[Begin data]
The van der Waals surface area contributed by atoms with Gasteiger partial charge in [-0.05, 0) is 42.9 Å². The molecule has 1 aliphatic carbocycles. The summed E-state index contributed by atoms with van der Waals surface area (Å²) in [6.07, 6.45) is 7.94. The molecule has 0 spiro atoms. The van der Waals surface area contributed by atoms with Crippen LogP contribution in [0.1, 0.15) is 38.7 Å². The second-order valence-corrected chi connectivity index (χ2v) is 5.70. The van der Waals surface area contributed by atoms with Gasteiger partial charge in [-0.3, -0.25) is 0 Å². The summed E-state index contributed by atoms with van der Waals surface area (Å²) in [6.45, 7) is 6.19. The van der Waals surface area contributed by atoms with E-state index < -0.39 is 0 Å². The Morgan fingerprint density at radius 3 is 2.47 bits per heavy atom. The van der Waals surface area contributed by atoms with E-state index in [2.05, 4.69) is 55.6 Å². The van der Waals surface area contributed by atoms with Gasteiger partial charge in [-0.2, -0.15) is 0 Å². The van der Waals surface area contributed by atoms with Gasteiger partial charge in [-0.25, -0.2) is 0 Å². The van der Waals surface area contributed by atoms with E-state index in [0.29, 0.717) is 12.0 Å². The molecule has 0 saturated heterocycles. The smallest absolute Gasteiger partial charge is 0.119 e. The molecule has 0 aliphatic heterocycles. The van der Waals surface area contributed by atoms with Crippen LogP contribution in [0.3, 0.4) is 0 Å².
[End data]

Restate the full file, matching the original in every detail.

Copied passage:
The van der Waals surface area contributed by atoms with Gasteiger partial charge in [-0.05, 0) is 42.9 Å². The molecule has 1 aliphatic carbocycles. The summed E-state index contributed by atoms with van der Waals surface area (Å²) in [6.07, 6.45) is 7.94. The molecule has 0 spiro atoms. The van der Waals surface area contributed by atoms with Crippen LogP contribution in [0.1, 0.15) is 38.7 Å². The second-order valence-corrected chi connectivity index (χ2v) is 5.70. The van der Waals surface area contributed by atoms with Gasteiger partial charge in [-0.3, -0.25) is 0 Å². The summed E-state index contributed by atoms with van der Waals surface area (Å²) in [6.45, 7) is 6.19. The van der Waals surface area contributed by atoms with E-state index < -0.39 is 0 Å². The Morgan fingerprint density at radius 3 is 2.47 bits per heavy atom. The van der Waals surface area contributed by atoms with E-state index in [2.05, 4.69) is 55.6 Å². The van der Waals surface area contributed by atoms with Gasteiger partial charge in [-0.2, -0.15) is 0 Å². The van der Waals surface area contributed by atoms with Gasteiger partial charge in [-0.25, -0.2) is 0 Å². The van der Waals surface area contributed by atoms with E-state index in [0.29, 0.717) is 12.0 Å². The molecule has 0 saturated heterocycles. The smallest absolute Gasteiger partial charge is 0.119 e. The molecule has 0 aliphatic heterocycles. The van der Waals surface area contributed by atoms with Crippen LogP contribution in [0.3, 0.4) is 0 Å².